The CSO's playbook for forging board relationships

Security is a board-level concern, but many aren’t confident they have the information and processes to provide effective governance. This nine-point plan will help you cement your role as a trusted advisor.

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Selim Aissi, CISO at software company Ellie Mae, saw it as confirmation of his role as trusted adviser when one of his company’s board members texted him late one night a few years ago.

The director wanted to better understand NotPetya, the devastating ransomware attack that was beginning to make headlines at the time. Aissi followed up the text with a phone call, during which he and the director talked about the news-making malware.

Although it wasn’t the first or last time a board member sought out his insights, Aissi says the director’s comfort in initiating that conversation illustrated for Aissi that he had a strong relationship with the board.

“That was my first big a-ah moment,” Aissi adds.

Security in the past five years has become a board-level concern, elevated from an operational issue to a strategic one – a change that has CISOs increasingly presenting to board members.

Yet Aissi and others say scheduled presentations shouldn’t be the only interaction CISOs have with the board. Instead, they recommend security executives cultivate relationships with board members so that both sides better understand how security and organizational objectives intertwine.

“The first time you’re calling the board should not be when you have an incident. There should be an ongoing dialogue, there should be an ongoing relationship,” says Nicole Monteforte, a vice president at the management and IT consulting firm Booz Allen Hamilton.

The stakes are high: A January 2020 report from Booz Allen Hamilton and the UC Berkley Center for Long-Term Cybersecurity, found that many boards regard cybersecurity risk as an “existential threat” but aren’t confident they have the information and processes to provide effective governance.

Building relationships takes more than delivering great presentations, and it draws on a range of networking and interpersonal skills. Here Aissi and others share their strategies for creating better rapports with corporate directors.

Start with strong business relationships

CISOs can’t expect to build strong bonds with the board if they’re not working well with their business colleagues, a situation that executive advisers say remains a common occurrence. “In many organizations, CISOs still allow themselves to get into an adversarial relationship with the business,” says Julian Waits, general manager of the cyber business unit at Devo, a data platform technology company, technology chair for the International Consortium of Minority Cybersecurity Professionals, and a board director with Lynx Technology Partners. He recommends that CISOs seeking more credibility with the board first ensure they’ve got that from their fellow C-suite executives, that they’re seen as business enablers and not hindrances. He adds, “The CISOs I’ve seen who are most successful [with board relationships] become business partners first.”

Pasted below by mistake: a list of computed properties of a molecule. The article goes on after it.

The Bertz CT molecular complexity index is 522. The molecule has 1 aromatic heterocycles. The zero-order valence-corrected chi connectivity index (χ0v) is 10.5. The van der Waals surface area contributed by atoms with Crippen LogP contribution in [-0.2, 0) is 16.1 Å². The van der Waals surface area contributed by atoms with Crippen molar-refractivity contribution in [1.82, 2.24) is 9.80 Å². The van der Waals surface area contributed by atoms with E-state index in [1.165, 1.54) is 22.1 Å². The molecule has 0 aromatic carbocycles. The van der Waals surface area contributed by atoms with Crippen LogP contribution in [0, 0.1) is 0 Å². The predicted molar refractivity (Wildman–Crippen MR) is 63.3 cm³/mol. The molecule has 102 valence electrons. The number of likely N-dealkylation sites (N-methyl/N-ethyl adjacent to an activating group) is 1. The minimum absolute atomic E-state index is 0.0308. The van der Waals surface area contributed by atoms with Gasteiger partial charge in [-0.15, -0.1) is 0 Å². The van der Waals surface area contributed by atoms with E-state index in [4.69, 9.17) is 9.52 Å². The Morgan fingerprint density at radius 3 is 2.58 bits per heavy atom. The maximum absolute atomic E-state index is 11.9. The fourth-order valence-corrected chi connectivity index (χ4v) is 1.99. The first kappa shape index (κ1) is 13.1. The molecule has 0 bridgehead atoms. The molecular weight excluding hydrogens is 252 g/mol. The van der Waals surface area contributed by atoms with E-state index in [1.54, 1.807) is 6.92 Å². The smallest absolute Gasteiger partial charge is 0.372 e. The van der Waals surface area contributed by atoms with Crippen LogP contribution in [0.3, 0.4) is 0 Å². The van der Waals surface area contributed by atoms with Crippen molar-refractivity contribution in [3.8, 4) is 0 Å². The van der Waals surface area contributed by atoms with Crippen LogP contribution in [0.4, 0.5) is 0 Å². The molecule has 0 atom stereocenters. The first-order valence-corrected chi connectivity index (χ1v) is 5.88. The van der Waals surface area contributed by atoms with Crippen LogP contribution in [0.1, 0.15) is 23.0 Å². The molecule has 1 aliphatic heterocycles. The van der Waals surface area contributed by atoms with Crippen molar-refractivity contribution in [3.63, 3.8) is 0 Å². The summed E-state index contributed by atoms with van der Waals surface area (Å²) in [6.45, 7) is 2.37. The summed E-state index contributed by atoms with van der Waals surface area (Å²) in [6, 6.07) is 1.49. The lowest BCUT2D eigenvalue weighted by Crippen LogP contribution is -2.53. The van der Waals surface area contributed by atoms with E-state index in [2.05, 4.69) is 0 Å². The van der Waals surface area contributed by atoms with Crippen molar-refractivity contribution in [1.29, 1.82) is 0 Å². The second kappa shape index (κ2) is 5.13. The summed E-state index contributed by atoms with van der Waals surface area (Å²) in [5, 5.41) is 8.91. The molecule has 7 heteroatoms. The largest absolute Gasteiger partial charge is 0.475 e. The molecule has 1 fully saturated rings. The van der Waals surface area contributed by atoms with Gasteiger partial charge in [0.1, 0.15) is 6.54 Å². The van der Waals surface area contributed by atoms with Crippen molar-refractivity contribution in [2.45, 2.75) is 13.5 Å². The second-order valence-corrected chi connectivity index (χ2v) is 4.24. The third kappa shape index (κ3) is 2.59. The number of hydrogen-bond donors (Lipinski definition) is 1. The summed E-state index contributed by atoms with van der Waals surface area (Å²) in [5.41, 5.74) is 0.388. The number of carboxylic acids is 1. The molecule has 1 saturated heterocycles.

Study up on the board

Rudy Bakalav, vice president of cyber and digital transformation at Booz Allen Hamilton, suggests CISOs read analyst reports, annual reports, board meeting minutes and other such documents to understand what board members have on their agendas and how they’re planning to deal with those issues moving forward. He says CISOs can also glean from these reports a better appreciation of the imperatives facing the board and the business. “They are a proxy for what the board is thinking,” Bakalav says. Bryce Austin, a cybersecurity consultant and founder of TCE Strategy, a security services firm, took that approach as he cultivated relationships with board members when he was a CISO, saying he learned about their individual histories, their roles on the board, whether they served on boards at other companies, etc. “All that can give insight into where their minds are at,” Austin says.

Find opportunities to interact

Similarly, executive and board advisers tell CISOs to attend board events even when security issues aren’t on the agenda so they can simply listen, learn and take notes. Brian Haugli, partner and co-founder of consultancy SideChannelSec agrees, saying CISOs should also find opportunities to interact with board members outside of meetings, just as others in the C-suite are doing. That may mean attending the board dinners, making introductions when board members are on site, and initiating conversation during breaks between scheduled presentations.

Get on the same page as the board

Bakalav says boards owe it to their CISOs to be clear about what they want. “Everyone talks about how the CISO can do better, but I would suggest that this is really a joint responsibility. It’s very critical that the board has communicated clearly what their expectations are, what are the risks they’re willing to tolerate and which they’re not willing to tolerate, and be very clear about the status reporting and feedback that they expect to see,” he says. “And it’s important for the CISO to tailor the message and the various dashboards to be in line with the board’s expectations.”